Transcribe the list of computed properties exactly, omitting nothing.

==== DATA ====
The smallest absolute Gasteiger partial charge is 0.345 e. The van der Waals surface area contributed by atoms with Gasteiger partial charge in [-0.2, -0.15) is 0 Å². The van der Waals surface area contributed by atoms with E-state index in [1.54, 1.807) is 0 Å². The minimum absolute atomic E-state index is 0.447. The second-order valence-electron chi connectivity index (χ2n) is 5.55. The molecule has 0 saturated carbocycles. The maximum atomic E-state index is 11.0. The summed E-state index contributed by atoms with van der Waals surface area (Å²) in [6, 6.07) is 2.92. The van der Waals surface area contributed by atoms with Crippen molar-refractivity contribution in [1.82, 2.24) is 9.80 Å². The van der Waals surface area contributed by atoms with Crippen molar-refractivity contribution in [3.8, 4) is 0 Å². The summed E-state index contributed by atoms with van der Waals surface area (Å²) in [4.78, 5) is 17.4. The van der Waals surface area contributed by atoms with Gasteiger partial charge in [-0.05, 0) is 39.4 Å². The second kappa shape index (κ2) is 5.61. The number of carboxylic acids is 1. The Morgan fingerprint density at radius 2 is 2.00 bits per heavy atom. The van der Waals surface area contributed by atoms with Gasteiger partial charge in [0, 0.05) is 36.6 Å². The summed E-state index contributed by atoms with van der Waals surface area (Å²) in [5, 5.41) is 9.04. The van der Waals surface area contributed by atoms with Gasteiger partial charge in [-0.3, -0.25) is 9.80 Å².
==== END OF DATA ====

The smallest absolute Gasteiger partial charge is 0.345 e. The van der Waals surface area contributed by atoms with Gasteiger partial charge in [-0.2, -0.15) is 0 Å². The van der Waals surface area contributed by atoms with E-state index in [1.54, 1.807) is 0 Å². The minimum absolute atomic E-state index is 0.447. The second-order valence-electron chi connectivity index (χ2n) is 5.55. The molecule has 0 saturated carbocycles. The maximum atomic E-state index is 11.0. The summed E-state index contributed by atoms with van der Waals surface area (Å²) in [6, 6.07) is 2.92. The van der Waals surface area contributed by atoms with Crippen molar-refractivity contribution in [1.82, 2.24) is 9.80 Å². The van der Waals surface area contributed by atoms with Crippen molar-refractivity contribution in [3.8, 4) is 0 Å². The summed E-state index contributed by atoms with van der Waals surface area (Å²) in [4.78, 5) is 17.4. The van der Waals surface area contributed by atoms with Gasteiger partial charge in [-0.05, 0) is 39.4 Å². The second kappa shape index (κ2) is 5.61. The number of carboxylic acids is 1. The Morgan fingerprint density at radius 2 is 2.00 bits per heavy atom. The van der Waals surface area contributed by atoms with Gasteiger partial charge in [0, 0.05) is 36.6 Å². The summed E-state index contributed by atoms with van der Waals surface area (Å²) in [5, 5.41) is 9.04. The van der Waals surface area contributed by atoms with Gasteiger partial charge in [-0.3, -0.25) is 9.80 Å².